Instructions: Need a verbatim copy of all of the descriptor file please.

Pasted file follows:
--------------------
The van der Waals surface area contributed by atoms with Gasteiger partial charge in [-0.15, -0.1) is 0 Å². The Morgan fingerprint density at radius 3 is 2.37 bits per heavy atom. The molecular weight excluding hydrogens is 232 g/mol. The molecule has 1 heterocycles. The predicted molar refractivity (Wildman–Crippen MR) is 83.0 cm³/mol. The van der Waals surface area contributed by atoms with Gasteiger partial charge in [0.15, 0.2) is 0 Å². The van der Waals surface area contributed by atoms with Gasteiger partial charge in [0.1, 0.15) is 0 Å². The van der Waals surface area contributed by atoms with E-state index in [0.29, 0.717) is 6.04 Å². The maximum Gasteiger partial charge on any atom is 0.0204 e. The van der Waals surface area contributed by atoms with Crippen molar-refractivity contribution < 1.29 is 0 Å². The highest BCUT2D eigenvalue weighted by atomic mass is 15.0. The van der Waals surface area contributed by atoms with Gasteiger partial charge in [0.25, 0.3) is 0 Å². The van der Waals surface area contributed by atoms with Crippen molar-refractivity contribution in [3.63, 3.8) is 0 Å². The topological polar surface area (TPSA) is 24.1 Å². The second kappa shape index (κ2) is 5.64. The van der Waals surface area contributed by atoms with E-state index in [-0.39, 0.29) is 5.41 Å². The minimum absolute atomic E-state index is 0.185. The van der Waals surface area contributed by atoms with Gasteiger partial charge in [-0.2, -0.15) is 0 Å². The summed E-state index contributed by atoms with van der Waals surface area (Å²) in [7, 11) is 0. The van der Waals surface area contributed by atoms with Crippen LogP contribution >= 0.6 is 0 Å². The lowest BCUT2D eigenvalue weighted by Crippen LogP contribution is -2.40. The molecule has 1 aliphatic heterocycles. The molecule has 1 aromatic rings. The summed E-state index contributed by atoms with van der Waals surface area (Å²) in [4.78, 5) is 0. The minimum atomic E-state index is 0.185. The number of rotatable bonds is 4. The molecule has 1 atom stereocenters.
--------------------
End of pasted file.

The van der Waals surface area contributed by atoms with Gasteiger partial charge in [-0.15, -0.1) is 0 Å². The Morgan fingerprint density at radius 3 is 2.37 bits per heavy atom. The molecular weight excluding hydrogens is 232 g/mol. The molecule has 1 heterocycles. The predicted molar refractivity (Wildman–Crippen MR) is 83.0 cm³/mol. The van der Waals surface area contributed by atoms with Gasteiger partial charge in [0.15, 0.2) is 0 Å². The van der Waals surface area contributed by atoms with Gasteiger partial charge in [0.1, 0.15) is 0 Å². The van der Waals surface area contributed by atoms with E-state index in [0.29, 0.717) is 6.04 Å². The maximum Gasteiger partial charge on any atom is 0.0204 e. The van der Waals surface area contributed by atoms with Crippen molar-refractivity contribution < 1.29 is 0 Å². The highest BCUT2D eigenvalue weighted by atomic mass is 15.0. The van der Waals surface area contributed by atoms with Gasteiger partial charge in [0.25, 0.3) is 0 Å². The van der Waals surface area contributed by atoms with Crippen molar-refractivity contribution in [3.63, 3.8) is 0 Å². The topological polar surface area (TPSA) is 24.1 Å². The second kappa shape index (κ2) is 5.64. The van der Waals surface area contributed by atoms with E-state index in [-0.39, 0.29) is 5.41 Å². The minimum absolute atomic E-state index is 0.185. The van der Waals surface area contributed by atoms with Gasteiger partial charge in [-0.2, -0.15) is 0 Å². The summed E-state index contributed by atoms with van der Waals surface area (Å²) in [7, 11) is 0. The van der Waals surface area contributed by atoms with Crippen LogP contribution >= 0.6 is 0 Å². The lowest BCUT2D eigenvalue weighted by Crippen LogP contribution is -2.40. The molecule has 1 aliphatic heterocycles. The molecule has 1 aromatic rings. The summed E-state index contributed by atoms with van der Waals surface area (Å²) in [4.78, 5) is 0. The minimum atomic E-state index is 0.185. The number of rotatable bonds is 4. The molecule has 1 atom stereocenters.